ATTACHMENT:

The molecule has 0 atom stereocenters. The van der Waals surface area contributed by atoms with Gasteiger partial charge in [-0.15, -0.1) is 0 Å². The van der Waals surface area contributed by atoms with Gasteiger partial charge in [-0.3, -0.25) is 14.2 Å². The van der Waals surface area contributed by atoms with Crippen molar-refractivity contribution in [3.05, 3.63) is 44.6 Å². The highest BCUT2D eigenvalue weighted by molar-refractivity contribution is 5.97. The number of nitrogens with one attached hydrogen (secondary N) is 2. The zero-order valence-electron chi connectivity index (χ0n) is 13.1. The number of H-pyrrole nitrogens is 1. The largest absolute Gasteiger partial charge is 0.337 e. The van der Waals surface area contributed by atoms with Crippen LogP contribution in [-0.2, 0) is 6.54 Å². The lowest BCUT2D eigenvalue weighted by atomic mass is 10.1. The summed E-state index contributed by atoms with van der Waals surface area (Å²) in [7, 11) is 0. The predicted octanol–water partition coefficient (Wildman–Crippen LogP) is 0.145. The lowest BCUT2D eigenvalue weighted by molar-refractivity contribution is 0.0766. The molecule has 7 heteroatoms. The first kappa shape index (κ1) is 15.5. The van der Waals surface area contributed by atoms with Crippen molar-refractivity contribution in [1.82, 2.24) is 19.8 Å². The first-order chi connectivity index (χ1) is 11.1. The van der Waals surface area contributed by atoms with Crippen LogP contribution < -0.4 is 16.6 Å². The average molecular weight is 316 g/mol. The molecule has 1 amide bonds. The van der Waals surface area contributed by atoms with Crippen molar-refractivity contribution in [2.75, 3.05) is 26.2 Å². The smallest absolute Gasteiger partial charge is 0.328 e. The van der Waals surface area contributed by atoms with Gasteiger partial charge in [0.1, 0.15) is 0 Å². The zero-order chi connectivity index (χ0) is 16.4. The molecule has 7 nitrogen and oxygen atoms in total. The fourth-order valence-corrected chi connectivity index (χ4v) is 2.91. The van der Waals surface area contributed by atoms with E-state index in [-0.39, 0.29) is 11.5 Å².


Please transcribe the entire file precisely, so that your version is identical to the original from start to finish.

The molecule has 0 atom stereocenters. The van der Waals surface area contributed by atoms with Gasteiger partial charge in [-0.15, -0.1) is 0 Å². The van der Waals surface area contributed by atoms with Gasteiger partial charge in [-0.3, -0.25) is 14.2 Å². The van der Waals surface area contributed by atoms with Crippen molar-refractivity contribution in [3.05, 3.63) is 44.6 Å². The highest BCUT2D eigenvalue weighted by molar-refractivity contribution is 5.97. The number of nitrogens with one attached hydrogen (secondary N) is 2. The zero-order valence-electron chi connectivity index (χ0n) is 13.1. The number of H-pyrrole nitrogens is 1. The largest absolute Gasteiger partial charge is 0.337 e. The van der Waals surface area contributed by atoms with Crippen LogP contribution in [-0.2, 0) is 6.54 Å². The lowest BCUT2D eigenvalue weighted by atomic mass is 10.1. The summed E-state index contributed by atoms with van der Waals surface area (Å²) in [7, 11) is 0. The predicted octanol–water partition coefficient (Wildman–Crippen LogP) is 0.145. The lowest BCUT2D eigenvalue weighted by molar-refractivity contribution is 0.0766. The molecule has 7 heteroatoms. The first kappa shape index (κ1) is 15.5. The van der Waals surface area contributed by atoms with Crippen molar-refractivity contribution in [1.82, 2.24) is 19.8 Å². The first-order chi connectivity index (χ1) is 11.1. The van der Waals surface area contributed by atoms with Crippen LogP contribution < -0.4 is 16.6 Å². The average molecular weight is 316 g/mol. The molecule has 1 amide bonds. The van der Waals surface area contributed by atoms with Crippen molar-refractivity contribution in [2.75, 3.05) is 26.2 Å². The smallest absolute Gasteiger partial charge is 0.328 e. The van der Waals surface area contributed by atoms with Gasteiger partial charge in [0.1, 0.15) is 0 Å². The zero-order chi connectivity index (χ0) is 16.4. The molecule has 7 nitrogen and oxygen atoms in total. The fourth-order valence-corrected chi connectivity index (χ4v) is 2.91. The van der Waals surface area contributed by atoms with E-state index in [-0.39, 0.29) is 11.5 Å².